Casey, George J. (1971) Traditions and neighbourhoods : the folklife of a Newfoundland fishing outport. Masters thesis, Memorial University of Newfoundland.
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This study attempts a description and analysis of the traditional folk life of Conche, a small, Irish, Catholic, fishing community (population 500), on the eastern side of the Great Northern Peninsula of Newfoundland, as seen through its older residents' eyes. Field interviews, from July to September 1968, with the descendants of the original settlers of the area, were supplemented by some later interviews and research in the Provincial Archives. -- After a discussion of some of the problems of doing field work in one's home community, and of the methodology and scope of the study, the geographical study area is defined. The role of the French fishermen in the early history of the community is reconstructed from the reminiscences of the older people and the available historical documents. -- The field worker discovered that older Conche residents associated specific categories of folk traditions, for example, songs, ghost stories, treasure legends, with specific neighbourhoods. The three interrelated factors affecting the growth of such neighbourhoods: social structure, changes in fishing technology, and land inheritance and use, are then examined, comprising in effect a brief social and economic history of the community, with emphasis on oral tradition. -- The historical and functional aspects of religion, health and education are then discussed: religion as it affects calendrical celebrations; health both as formal medical service and as folk medicine; education both as formal and informal or traditional processes. -- How songs function in the social context is next examined; the songs collected are annotated. A model of the "talk session patterns" is then developed and utilized in examining the role and function in the society of six narrative genres. Like songs most of these narrative forms are neighbourhood oriented. -- Finally, there is an ethnographic presentation of the customs and practices connected with death and burial, and the annual garden party. Since these customs are not neighbourhood oriented but instead dominated by the Church, participation in these activities helps to integrate the community.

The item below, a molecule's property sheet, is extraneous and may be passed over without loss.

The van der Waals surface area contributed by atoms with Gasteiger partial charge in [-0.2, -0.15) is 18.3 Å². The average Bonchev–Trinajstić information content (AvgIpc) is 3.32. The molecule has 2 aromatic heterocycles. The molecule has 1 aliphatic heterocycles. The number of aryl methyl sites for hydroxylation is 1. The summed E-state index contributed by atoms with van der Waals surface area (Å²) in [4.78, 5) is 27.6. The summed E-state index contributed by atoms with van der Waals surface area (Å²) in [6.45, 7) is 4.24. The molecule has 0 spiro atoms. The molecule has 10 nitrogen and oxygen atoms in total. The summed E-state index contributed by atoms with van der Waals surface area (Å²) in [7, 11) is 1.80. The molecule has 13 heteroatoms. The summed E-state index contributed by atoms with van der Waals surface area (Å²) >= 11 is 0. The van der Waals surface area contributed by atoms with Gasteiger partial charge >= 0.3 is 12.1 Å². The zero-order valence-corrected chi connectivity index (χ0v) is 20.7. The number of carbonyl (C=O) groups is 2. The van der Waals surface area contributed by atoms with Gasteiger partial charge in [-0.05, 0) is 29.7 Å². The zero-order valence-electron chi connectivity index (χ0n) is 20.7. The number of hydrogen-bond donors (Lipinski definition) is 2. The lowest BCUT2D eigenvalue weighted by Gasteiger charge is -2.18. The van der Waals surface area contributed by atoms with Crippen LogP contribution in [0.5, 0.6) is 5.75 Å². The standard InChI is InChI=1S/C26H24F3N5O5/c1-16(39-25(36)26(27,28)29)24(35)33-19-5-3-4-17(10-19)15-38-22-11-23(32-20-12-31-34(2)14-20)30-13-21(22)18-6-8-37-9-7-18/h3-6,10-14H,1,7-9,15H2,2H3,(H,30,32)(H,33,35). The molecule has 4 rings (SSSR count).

|Item Type:||Thesis (Masters)|
|Additional Information:||Bibliography: leaves 321-333.|
|Department(s):||Humanities and Social Sciences, Faculty of > Folklore|
|Geographic Location:||Canada--Newfoundland and Labrador--Great Northern Peninsula--Conche|
|Library of Congress Subject Heading:||Folklore--Newfoundland and Labrador--Conche; Conche (N.L.)--Folklore|
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